In order to make the program execute the code, we need to convert the code to shellcode. I do not know much about shellcode, I just used the shellcode that was given, but let’s assume we have the shellcode (which is similar to \xff\xbf\x89\….). To get the address to jump to, we have to guess (unluckily!). We can try to debug the program and display the address of some string that we can inject the code (the str variable in the previous example for example) and with the ‘p &str’ command in gdb, we can see the address of str. But the problem now is the address changes overtime, how can we jump into in the next time after exiting the gbd?
The answer is, well, the address changes, but it will changes around the address that we investigated. We then can apply NOP-sled technique to jump to a approximate address and tell the application to pass the pointer to next byte.
The NOP instruction
You can read about the NOP instruction here: http://en.wikipedia.org/wiki/NOP_slide
Basically, it is a instruction which has the values “\x90” that tell the program to pass to next instruction. To take advantage of this, we will organize the str as:
str
1. x90
2. x90
3. x90

99. x90
100. our_shellcode_injected here

129. A
130. A

200. A
201. A
202. A
203. \xea
204. \xf3
205. \xff
206. \xbf

Now, use the gdb to get the address of the elements around 40-60 of the string, 50 for example, and set it to the end of the string. Now, when the function called finishes, the program will jump to the address of element 50, which is a x90 instruction and will then pass the instruction to next one and until it hits the wanted shellcode and Bump! Game over!

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5 thoughts on “Exploit stack-based buffer overflow using NOP-sled technique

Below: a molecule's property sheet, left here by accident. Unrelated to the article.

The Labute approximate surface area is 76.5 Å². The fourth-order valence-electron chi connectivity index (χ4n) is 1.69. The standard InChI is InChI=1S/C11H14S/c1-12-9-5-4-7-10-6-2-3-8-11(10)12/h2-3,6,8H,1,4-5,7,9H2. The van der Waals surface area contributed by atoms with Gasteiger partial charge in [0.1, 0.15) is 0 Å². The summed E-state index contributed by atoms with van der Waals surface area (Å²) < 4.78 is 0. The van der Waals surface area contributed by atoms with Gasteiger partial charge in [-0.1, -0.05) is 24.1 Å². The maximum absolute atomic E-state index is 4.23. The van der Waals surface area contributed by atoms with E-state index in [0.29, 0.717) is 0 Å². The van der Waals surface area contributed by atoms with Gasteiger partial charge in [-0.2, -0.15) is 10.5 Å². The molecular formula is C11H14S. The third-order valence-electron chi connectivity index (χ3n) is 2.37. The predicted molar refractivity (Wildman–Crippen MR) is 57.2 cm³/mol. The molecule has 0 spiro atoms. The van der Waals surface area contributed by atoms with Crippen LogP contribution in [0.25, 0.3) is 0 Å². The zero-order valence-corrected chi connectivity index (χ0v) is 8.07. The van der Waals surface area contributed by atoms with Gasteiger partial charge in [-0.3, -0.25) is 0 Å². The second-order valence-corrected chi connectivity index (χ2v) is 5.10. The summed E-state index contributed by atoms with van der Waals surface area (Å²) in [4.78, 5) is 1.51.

• Hey Aldy,
      For the last paragraph, let’s say after all you have done, generating the string:
      \x90\x90\…\shellcode\AAAA\your_address, you input it to the program given above, the string will be stored in variable str. If you use gdb, you can say `p &str[50]` and it will show the address of the 50th element of str. Take that address and replace it at the end of your string then run again. Be patience and good luck!

      • Hey..I was going through your explanation. It’s really nice. However I have a doubt. Why are you talking about &p[50]? What happens if I choose any extreme address like p[1]? Is it because randomization will definitely change extreme addresses..However, in between addresses are safe to replace with NOP? It would be very helpful if you explain.

      • Hello,
        The p[50] with the assumption that the return address is is somewhere between 40-60. If you use gdb to print the string, you will see “‘your string”return address'”. Choose the index number larger than the length of the string and less than the size of the array.

  1. Amazing post, though i have seen this technique in book “hacking: the art of exploitation second edition” but today i got what exactly this technique is…
    Thanks man 🙂